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David Pinsen
  • on Portfolio Strategy & Asset Allocation
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I founded Launching Innovation, LLC, to bring together developers, designers, and academic finance experts to create easy-to-use tools to solve complex problems for investors.
My company:
Portfolio Armor
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Steam Catapult
  • Hedging AMZN 0 comments
    Jan 29, 2013 4:05 PM | about stocks: AMZN

    **Update: AMZN posted earnings after Blain's article, and its shares rose after hours and are up about 5% as of Wednesday Afternoon. The post below has been updated with optimal hedges as of Wednesday afternoon.**

    Is Amazon Headed to $175 Per Share?

    In a recent article, Seeking Alpha contributor Derek Blain made a short case against Amazon (NASDAQ:AMZN), with a price target of $175 -- about a 36% drop from AMZN's current price. For AMZN longs who want to stay in the stock, but are considering adding downside protection, here are two ways to hedge the stock against greater-than-20% drops from its current price over the next several months.

    Why Consider Hedging Against A >20% Drop

    A twenty percent decline threshold is worth considering here, because it lowers the cost of hedging somewhat (all things equal, the larger the potential loss you are looking to hedge against, the less expensive it is to hedge), and because a 20% decline is not necessarily an insurmountable one. To recover from a 20% loss, an investor would need a 25% rebound in his stock. But to recover from a 36% drop (Blain's target) would require a rebound of nearly 56% in AMZN.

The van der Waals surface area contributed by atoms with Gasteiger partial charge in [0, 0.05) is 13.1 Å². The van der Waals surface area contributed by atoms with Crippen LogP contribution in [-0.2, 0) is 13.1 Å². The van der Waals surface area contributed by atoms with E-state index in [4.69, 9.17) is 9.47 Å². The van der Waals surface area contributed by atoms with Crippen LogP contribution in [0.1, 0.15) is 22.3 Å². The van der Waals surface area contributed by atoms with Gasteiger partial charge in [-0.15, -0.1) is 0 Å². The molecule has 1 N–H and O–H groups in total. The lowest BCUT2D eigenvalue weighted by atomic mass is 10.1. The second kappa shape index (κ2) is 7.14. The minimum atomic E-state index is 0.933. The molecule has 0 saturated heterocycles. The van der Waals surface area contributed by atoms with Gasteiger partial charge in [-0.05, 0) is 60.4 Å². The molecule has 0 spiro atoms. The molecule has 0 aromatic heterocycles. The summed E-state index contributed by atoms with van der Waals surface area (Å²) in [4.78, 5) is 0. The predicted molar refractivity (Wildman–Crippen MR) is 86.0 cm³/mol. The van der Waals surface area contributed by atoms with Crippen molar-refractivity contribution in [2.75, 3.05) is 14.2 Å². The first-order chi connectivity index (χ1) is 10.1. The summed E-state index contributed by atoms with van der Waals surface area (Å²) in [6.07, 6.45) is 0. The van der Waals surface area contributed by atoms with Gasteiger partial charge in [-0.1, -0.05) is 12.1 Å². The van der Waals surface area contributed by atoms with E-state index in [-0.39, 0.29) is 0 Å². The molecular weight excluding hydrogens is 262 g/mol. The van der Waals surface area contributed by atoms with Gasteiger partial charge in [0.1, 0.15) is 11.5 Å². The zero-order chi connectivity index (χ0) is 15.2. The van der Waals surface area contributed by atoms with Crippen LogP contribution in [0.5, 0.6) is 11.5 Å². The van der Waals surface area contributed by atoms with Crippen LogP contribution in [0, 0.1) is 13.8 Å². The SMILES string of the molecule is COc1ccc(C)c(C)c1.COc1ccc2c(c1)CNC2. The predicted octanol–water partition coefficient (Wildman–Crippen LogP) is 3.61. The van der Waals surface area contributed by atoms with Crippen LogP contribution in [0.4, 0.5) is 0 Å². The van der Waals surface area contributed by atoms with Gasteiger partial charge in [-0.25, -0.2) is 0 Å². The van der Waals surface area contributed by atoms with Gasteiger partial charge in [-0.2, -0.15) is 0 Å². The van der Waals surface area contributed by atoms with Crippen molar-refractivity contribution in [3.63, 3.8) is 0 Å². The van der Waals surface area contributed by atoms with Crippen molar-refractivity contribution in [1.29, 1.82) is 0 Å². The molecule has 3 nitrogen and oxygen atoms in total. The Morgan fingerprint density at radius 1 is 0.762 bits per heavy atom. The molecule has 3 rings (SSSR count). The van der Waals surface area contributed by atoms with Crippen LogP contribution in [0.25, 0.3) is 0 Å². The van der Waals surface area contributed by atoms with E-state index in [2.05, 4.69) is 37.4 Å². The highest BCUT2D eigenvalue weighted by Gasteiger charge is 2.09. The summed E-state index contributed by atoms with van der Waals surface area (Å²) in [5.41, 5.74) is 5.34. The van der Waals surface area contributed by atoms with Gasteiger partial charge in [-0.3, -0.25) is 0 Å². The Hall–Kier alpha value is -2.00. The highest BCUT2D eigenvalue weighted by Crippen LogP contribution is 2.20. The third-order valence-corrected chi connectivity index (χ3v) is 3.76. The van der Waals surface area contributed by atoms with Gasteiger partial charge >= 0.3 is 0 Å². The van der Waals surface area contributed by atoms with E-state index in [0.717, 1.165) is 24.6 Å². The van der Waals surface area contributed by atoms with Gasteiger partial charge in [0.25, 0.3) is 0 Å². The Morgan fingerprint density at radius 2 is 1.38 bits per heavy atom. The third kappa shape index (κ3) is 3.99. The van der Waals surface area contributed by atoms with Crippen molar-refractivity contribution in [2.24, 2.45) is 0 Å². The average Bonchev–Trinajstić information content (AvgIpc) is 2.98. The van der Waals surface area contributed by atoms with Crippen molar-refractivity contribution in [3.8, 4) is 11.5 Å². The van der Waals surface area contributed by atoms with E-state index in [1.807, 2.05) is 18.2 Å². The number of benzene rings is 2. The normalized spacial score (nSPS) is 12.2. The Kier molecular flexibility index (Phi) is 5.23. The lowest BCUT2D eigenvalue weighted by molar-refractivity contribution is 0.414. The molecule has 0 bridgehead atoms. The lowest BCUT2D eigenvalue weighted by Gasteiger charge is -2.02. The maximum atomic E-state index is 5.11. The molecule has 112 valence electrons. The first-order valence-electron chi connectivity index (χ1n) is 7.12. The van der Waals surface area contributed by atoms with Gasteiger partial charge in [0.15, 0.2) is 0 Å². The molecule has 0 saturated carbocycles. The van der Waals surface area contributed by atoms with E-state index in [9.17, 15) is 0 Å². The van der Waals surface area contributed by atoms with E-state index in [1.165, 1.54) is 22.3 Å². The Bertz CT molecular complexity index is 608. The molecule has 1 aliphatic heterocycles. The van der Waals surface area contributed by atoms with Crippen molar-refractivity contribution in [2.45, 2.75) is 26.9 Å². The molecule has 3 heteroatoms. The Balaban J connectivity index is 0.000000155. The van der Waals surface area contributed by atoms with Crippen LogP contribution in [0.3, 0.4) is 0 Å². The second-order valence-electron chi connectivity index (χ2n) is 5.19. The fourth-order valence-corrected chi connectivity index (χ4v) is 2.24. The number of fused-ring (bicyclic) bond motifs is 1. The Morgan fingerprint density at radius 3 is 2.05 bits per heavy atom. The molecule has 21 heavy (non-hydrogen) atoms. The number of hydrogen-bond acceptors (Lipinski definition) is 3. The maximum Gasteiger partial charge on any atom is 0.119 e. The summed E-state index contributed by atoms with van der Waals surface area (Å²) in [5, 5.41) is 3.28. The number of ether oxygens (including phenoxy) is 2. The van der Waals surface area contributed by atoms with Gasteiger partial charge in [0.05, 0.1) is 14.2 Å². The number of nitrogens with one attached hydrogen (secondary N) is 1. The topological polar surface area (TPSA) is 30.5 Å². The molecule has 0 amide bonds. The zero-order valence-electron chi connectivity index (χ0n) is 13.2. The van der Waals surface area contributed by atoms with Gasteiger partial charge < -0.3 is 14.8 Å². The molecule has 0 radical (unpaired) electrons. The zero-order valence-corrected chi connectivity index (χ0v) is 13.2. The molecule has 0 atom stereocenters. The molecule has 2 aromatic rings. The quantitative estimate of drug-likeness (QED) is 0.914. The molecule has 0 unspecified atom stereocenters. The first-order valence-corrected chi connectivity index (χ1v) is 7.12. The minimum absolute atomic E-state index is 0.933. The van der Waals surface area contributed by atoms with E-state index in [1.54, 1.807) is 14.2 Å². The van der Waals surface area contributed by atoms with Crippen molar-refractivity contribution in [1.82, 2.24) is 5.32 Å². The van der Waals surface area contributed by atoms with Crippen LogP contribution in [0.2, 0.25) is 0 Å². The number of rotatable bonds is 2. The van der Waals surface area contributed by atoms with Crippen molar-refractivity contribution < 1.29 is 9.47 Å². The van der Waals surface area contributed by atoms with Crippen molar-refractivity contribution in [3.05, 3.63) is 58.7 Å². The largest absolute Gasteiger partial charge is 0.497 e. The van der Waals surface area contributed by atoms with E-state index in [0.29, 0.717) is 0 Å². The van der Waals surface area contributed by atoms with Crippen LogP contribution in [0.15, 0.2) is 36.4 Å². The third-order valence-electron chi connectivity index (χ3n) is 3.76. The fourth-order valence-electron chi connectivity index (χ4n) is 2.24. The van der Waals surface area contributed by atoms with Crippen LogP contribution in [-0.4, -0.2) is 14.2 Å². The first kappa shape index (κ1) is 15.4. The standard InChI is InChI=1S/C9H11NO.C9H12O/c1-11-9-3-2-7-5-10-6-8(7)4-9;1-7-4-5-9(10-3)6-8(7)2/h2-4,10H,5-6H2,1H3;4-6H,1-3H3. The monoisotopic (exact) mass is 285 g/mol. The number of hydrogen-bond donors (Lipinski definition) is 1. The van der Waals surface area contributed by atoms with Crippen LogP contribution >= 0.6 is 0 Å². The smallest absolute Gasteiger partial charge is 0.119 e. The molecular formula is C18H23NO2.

Two Ways To Hedge AMZN

    The first way uses optimal puts*; this way has a cost, but allows uncapped upside. These are the optimal puts, as of intra-day Tuesday, for an investor looking to hedge 1,000 shares of AMZN against a greater-than-20% drop between now and July 19th:

    As you can see in the screen capture above, the cost of those optimal puts, as a percentage of position, is 2.93%. By way of comparison, the recent price of the same level of downside protection on large cap tech co. Oracle (NYSE:ORCL) was less than 1% of position value.

    An AMZN investor interested in hedging against the same, greater-than-20% decline between now and July 19th, but also willing to cap his potential upside at 15% over that time frame, could use the optimal collar** below to hedge instead.

    As you can see at the bottom of the screen capture above, the net cost of this optimal collar is negative - that means that the AMZN investor would be getting paid to hedge in this case.

    *Optimal puts are the ones that will give you the level of protection you want at the lowest possible cost. Portfolio Armor uses an algorithm developed by a finance Ph.D to sort through and analyze all of the available puts for your stocks and ETFs, scanning for the optimal ones.

    **The algorithm to scan for optimal collars was developed in conjunction with a post-doctoral fellow in the financial engineering department at Princeton University, and is currently available on the web version of Portfolio Armor.

    The screen captures above come from the latest build of the soon-to-come 2.0 version of the Portfolio Armor iOS app. Optimal collar capability will be available as an in-app subscription in the 2.0 version of the app.

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